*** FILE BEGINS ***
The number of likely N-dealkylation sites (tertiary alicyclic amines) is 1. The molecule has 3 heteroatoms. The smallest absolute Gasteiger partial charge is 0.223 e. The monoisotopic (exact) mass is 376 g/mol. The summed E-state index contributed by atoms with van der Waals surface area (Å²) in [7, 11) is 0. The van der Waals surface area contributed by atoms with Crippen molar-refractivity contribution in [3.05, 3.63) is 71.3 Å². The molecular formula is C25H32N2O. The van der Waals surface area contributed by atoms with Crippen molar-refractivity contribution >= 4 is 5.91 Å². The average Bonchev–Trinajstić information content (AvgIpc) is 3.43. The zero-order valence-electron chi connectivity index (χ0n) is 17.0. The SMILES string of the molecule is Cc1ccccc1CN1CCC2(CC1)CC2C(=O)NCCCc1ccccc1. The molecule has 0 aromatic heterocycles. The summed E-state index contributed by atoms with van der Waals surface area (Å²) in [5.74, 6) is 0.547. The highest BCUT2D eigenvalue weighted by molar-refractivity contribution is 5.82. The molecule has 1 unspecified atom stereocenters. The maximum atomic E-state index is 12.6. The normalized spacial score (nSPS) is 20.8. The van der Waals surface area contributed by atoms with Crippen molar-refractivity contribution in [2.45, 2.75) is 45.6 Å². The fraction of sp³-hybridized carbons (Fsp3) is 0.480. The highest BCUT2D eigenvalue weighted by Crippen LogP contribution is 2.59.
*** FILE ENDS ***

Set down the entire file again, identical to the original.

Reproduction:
The number of likely N-dealkylation sites (tertiary alicyclic amines) is 1. The molecule has 3 heteroatoms. The smallest absolute Gasteiger partial charge is 0.223 e. The monoisotopic (exact) mass is 376 g/mol. The summed E-state index contributed by atoms with van der Waals surface area (Å²) in [7, 11) is 0. The van der Waals surface area contributed by atoms with Crippen molar-refractivity contribution in [3.05, 3.63) is 71.3 Å². The molecular formula is C25H32N2O. The van der Waals surface area contributed by atoms with Crippen molar-refractivity contribution >= 4 is 5.91 Å². The average Bonchev–Trinajstić information content (AvgIpc) is 3.43. The zero-order valence-electron chi connectivity index (χ0n) is 17.0. The SMILES string of the molecule is Cc1ccccc1CN1CCC2(CC1)CC2C(=O)NCCCc1ccccc1. The molecule has 0 aromatic heterocycles. The summed E-state index contributed by atoms with van der Waals surface area (Å²) in [5.74, 6) is 0.547. The highest BCUT2D eigenvalue weighted by molar-refractivity contribution is 5.82. The molecule has 1 unspecified atom stereocenters. The maximum atomic E-state index is 12.6. The normalized spacial score (nSPS) is 20.8. The van der Waals surface area contributed by atoms with Crippen molar-refractivity contribution in [2.45, 2.75) is 45.6 Å². The fraction of sp³-hybridized carbons (Fsp3) is 0.480. The highest BCUT2D eigenvalue weighted by Crippen LogP contribution is 2.59.